Lady Laura Theresa Alma-Tadema (British 1852-1909) became an excellent painter and started exhibiting at the Paris Salon in 1873 at the age of 21 and was included in the Paris International Exhibition of 1878 as one of only two women artists. The Royal Academy and Grosvenor Academy were further venues of exhibition, as well as the World's Columbian Exhibition of Chicago from 1893.
Her love for everything Dutch was conspicuous. The persistent reader illustrates figures pictured in a stylized 17th Century Dutch interior wearing period costumes. The cropped composition, the windowed light source, as well as the saturated colors are reminiscent of Johannes Vermeer, whose paintings Laura had studied on her trips to Holland. Laura Alma-Tadema's skill in depicting domestic interior scenes in Dutch settings was unparalleled and her talent was recognized throughout Europe. In 1896 she received the gold medal of the German government and one of her paintings was acquired for the Imperial collection. Like her husband Lawrence Alma-Tadema, Laura numbered her works in Roman numerals, but rarely dated them.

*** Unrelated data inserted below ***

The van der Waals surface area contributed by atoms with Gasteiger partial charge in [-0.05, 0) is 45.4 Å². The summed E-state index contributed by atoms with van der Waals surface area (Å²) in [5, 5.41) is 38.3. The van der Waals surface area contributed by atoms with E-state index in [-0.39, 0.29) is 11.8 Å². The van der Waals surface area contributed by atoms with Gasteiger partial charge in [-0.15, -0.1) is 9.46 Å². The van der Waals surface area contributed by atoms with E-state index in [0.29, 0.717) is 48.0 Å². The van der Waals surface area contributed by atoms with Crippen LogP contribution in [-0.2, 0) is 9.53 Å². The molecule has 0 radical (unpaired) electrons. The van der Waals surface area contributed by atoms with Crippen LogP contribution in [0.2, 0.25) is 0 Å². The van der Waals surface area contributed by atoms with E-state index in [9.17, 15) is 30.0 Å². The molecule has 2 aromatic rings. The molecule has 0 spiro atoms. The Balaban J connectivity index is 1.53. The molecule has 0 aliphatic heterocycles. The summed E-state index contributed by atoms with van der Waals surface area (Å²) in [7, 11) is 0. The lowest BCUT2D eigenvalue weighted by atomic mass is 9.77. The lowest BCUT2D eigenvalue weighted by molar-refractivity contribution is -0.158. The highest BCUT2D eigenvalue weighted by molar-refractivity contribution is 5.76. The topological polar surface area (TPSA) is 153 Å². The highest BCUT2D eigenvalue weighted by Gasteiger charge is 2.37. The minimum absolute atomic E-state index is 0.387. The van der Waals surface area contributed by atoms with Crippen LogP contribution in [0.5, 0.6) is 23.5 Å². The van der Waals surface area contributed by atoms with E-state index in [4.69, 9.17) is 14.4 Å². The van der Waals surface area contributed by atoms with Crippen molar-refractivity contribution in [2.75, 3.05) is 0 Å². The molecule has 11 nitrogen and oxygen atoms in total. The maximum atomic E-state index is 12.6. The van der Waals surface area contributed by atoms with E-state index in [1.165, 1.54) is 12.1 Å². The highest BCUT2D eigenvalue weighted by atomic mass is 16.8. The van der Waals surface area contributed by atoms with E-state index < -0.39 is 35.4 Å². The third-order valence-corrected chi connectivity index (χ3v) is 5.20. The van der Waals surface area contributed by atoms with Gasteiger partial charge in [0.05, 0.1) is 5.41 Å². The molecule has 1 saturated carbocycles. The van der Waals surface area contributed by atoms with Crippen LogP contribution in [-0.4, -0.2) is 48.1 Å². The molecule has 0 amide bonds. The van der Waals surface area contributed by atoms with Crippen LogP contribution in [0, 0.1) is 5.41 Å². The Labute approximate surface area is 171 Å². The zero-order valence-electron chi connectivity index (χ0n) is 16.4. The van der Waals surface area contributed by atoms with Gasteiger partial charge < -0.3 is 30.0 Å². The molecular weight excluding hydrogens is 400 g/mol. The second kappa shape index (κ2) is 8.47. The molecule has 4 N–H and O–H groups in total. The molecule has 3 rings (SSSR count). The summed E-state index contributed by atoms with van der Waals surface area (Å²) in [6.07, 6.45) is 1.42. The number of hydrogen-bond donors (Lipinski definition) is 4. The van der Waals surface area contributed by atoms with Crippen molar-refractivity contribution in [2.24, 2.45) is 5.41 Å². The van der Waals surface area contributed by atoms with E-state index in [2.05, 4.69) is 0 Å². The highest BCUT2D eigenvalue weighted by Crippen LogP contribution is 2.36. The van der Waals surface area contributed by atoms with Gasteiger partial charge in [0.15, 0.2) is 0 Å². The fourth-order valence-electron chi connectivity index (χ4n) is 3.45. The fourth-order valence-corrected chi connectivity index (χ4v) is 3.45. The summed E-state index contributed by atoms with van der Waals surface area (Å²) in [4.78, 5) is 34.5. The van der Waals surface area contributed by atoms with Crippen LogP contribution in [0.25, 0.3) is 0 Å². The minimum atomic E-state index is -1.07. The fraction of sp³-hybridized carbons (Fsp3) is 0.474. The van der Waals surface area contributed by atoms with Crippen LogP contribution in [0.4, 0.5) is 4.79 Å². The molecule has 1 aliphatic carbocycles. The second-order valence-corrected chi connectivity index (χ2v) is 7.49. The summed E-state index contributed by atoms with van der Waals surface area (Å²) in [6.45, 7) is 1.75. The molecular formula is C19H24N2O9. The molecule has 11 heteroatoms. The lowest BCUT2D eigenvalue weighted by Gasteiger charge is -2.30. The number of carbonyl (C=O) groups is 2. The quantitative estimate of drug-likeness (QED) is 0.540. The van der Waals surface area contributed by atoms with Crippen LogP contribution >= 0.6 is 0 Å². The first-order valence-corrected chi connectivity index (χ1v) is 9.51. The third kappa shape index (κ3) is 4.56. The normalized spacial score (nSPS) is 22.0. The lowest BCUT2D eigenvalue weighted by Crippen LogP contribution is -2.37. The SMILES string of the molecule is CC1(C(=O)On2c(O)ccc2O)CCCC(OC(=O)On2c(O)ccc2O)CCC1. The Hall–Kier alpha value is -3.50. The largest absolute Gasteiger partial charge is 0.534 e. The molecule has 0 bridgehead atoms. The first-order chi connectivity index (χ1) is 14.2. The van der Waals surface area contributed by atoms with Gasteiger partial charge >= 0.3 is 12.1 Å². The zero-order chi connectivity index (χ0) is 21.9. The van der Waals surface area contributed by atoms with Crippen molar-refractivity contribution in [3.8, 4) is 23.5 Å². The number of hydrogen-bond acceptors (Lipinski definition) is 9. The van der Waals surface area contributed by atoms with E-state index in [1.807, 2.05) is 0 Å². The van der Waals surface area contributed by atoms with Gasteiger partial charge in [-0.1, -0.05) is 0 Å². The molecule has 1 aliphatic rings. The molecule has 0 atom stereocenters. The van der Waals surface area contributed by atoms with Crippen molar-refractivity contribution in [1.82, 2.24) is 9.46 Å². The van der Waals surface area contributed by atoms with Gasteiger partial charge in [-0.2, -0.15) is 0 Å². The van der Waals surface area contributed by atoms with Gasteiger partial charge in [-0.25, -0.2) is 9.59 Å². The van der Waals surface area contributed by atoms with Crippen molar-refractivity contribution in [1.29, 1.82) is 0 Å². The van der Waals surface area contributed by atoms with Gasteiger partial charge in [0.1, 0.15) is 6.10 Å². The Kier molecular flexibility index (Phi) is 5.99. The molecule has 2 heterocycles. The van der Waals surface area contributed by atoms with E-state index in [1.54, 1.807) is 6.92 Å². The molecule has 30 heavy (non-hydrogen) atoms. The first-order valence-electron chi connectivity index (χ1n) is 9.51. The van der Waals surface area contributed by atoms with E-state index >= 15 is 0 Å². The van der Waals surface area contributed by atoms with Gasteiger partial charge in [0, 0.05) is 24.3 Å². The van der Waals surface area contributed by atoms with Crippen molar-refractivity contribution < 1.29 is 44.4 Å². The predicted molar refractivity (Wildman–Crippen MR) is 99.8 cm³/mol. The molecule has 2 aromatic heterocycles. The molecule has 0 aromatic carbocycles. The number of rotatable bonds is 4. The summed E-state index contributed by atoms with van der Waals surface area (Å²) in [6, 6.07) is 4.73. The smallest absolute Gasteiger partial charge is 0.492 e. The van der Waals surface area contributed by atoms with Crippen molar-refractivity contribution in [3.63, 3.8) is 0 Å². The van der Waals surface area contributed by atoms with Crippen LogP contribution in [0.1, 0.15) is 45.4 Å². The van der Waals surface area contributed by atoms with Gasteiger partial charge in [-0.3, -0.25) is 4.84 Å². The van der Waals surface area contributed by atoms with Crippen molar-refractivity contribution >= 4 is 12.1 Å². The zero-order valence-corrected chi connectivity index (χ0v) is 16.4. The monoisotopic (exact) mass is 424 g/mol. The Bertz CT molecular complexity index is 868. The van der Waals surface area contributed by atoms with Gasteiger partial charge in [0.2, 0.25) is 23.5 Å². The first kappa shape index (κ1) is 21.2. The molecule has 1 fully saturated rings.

The persistent reader boasts of an illustrious provenance, having been acquired through the dealer M. Knoedler directly from the artist by Mr. and Mrs. Henry Walters of Baltimore. Mr. Walters was a noted railway magnate, art collector and philanthropist from Baltimore, who founded the Walters Art Gallery (now the Walters Art Museum) in Baltimore, Maryland. He was also a Vice President on the executive committee of the Metropolitan Museum of Art in New York. The Walters' art collection in the 61st street residence in New York was so vast, that it took several years to be sold at auction after Henry Walters' death in 1931. The sale of 1941 at Parke Bernet stretched over seven days and was followed by another large sale in 1943, which liquidated the contents of that residence.